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Neonatal pneumonia etiology

Alexandre Boulos, Katherine Rand, Josh A Johnson, Jacqueline Gautier, Michael Koster
Infections (including sepsis, meningitis, pneumonia and tetanus) stand as a major contributor to neonatal mortality in Haiti (22%). Infants acquire bacteria that cause neonatal sepsis directly from the mother's blood, skin or vaginal tract either before or during delivery. Nosocomial and environmental pathogens introduce further risk after delivery. The absence of cohesive medical systems and methods for collecting information limits the available data in countries such as Haiti. This study seeks to add more information on the burden of severe bacterial infections and their etiology in neonates of Haiti...
October 19, 2016: Journal of Tropical Pediatrics
Feng Huang, Lianghua Lu, Wujun Jiang, Yongdong Yan, Wei Ji, Bin Yang, Shenglin Yu
OBJECTIVES: This retrospective study was aimed to explore the epidemiological and clinical profiles of Mycoplasma pneumoniae infection in neonates. METHODS: From 2011 to 2014, 1322 hospitalized neonates with lower respiratory tract infections were screened for Mycoplasma pneumoniae by detection of Mycoplasma pneumoniae antibodies using Serion ELISA classic Mycoplasma pneumoniae kits. RESULTS: Mycoplasma pneumoniae was identified in 89 (6.7%) patients...
July 2016: Brazilian Journal of Infectious Diseases
Ewelina Gowin, Jacek Wysocki, Dirk Avonts, Danuta Januszkiewicz-Lewandowska, Michal Michalak
INTRODUCTION: Neisseria meningitidis and Streptococcus pneumoniae are the most frequent pathogens responsible for meningitis beyond the neonatal period. Aseptic meningitis is a disabling condition, but bacterial meningitis if left untreated is 100% fatal. The aim of the study was to analyze the usefulness of biochemical and hematological parameters in distinguishing between bacterial and non-bacterial meningitis in children with meningitis from a population with low rates of vaccination against S...
April 1, 2016: Archives of Medical Science: AMS
T Sreenivas, A R Nataraj, Anand Kumar, Jagdish Menon
PURPOSE: The study was conducted to evaluate clinical and microbiological profile of neonates with septic arthritis and also to assess changing epidemiology in the microbial etiology. METHODS: Twenty-nine neonates (1-28 days of life) presenting to the Department of Orthopaedics with acute septic arthritis were included in the study. This was a descriptive study, and the data were collected during the time of hospital admission. History and clinical examination of the neonates were taken, and diagnosis was made based on clinical and laboratory parameters...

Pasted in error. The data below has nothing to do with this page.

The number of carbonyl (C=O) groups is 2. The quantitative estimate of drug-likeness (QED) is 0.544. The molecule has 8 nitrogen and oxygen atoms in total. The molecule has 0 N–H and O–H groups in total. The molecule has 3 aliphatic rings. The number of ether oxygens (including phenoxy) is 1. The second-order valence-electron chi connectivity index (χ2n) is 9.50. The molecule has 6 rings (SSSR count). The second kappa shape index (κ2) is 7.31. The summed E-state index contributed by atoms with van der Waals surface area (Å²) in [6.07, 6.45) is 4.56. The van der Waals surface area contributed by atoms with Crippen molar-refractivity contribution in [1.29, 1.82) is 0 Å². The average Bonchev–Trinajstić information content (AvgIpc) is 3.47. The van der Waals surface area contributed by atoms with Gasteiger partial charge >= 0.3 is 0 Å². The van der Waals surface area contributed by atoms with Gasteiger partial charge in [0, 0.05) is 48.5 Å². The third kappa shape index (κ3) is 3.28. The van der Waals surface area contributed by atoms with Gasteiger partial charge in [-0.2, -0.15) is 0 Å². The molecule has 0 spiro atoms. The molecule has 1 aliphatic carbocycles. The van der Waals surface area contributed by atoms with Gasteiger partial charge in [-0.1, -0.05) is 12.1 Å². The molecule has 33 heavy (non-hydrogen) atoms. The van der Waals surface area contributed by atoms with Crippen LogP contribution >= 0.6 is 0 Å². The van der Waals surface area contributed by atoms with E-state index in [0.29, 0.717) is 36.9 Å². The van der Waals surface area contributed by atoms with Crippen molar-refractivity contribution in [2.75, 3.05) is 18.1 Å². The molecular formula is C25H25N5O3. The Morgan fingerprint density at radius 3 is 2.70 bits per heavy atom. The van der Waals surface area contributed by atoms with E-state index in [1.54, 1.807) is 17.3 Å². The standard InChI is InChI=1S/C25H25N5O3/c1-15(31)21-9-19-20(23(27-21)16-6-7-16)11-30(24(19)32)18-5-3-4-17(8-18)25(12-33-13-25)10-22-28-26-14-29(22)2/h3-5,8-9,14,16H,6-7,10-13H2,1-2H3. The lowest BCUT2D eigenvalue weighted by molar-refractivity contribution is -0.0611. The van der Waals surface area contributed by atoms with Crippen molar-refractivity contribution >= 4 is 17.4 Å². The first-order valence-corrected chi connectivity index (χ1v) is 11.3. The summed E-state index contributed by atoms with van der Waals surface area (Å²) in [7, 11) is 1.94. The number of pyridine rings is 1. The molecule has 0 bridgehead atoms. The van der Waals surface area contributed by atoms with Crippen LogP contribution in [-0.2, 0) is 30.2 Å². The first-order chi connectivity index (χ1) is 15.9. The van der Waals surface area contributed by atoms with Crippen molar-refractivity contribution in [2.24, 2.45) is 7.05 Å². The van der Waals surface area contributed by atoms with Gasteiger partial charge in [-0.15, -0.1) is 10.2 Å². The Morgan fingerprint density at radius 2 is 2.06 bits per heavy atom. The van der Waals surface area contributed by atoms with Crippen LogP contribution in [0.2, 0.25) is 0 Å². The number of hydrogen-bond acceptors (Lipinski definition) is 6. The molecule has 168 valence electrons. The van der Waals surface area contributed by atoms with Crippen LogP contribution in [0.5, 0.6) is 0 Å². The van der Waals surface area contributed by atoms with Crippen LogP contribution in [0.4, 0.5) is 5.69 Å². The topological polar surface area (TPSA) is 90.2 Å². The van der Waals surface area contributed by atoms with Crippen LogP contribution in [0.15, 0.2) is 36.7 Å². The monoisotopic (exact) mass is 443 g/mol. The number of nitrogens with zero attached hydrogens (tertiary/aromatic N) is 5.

July 2016: European Journal of Orthopaedic Surgery & Traumatology: Orthopédie Traumatologie
Christian L Hermansen, Anand Mahajan
Newborn respiratory distress presents a diagnostic and management challenge. Newborns with respiratory distress commonly exhibit tachypnea with a respiratory rate of more than 60 respirations per minute. They may present with grunting, retractions, nasal flaring, and cyanosis. Common causes include transient tachypnea of the newborn, respiratory distress syndrome, meconium aspiration syndrome, pneumonia, sepsis, pneumothorax, persistent pulmonary hypertension of the newborn, and delayed transition. Congenital heart defects, airway malformations, and inborn errors of metabolism are less common etiologies...
December 1, 2015: American Family Physician
Shamshul Ansari, Hari Prasad Nepal, Rajendra Gautam, Sony Shrestha, Puja Neopane, Moti Lal Chapagain
Introduction. Neonatal septicemia is defined as infection in the first 28 days of life. Early-onset neonatal septicemia and late-onset neonatal septicemia are defined as illnesses appearing from birth to three days and from four to twenty-eight days postnatally, respectively. Methods. In this cross-sectional study, blood samples from the suspected infants were collected and processed in the bacteriology laboratory. The growth was identified by standard microbiological protocol and the antibiotic sensitivity testing was carried out by modified Kirby-Bauer disk diffusion method...
2015: International Journal of Pediatrics
P I Mironov, V A Rudnov
UNLABELLED: The aim of the research was to reduce the risk ventilator-associated infections (VAI) in neonates with respiratory distress syndrome. DESIGN: retrospective, observational, single center, historical control. MATERIALS AND METHODS: 113 newborns were included in the study. Ventilator-associated pneumonia was diagnosed based on the criteria of VAP CDC/NNIS. Ventilator-associated tracheobronchitis was determined on the basis of criteria of Code LRI-BRON proposed CDC National Healthcare Safety Network...
March 2015: Anesteziologiia i Reanimatologiia
Azadeh Farzin, Samir K Saha, Abdullah H Baqui, Yoonjoung Choi, Nawshad Uddin Ahmed, Eric A F Simoes, Shams El Arifeen, Hassan M Al-Emran, Sanwarul Bari, Syed M Rahman, Ishtiaq Mannan, Derrick Crook, Habibur Rahman Seraji, Nazma Begum, Robert E Black, Mathuram Santosham, Gary L Darmstadt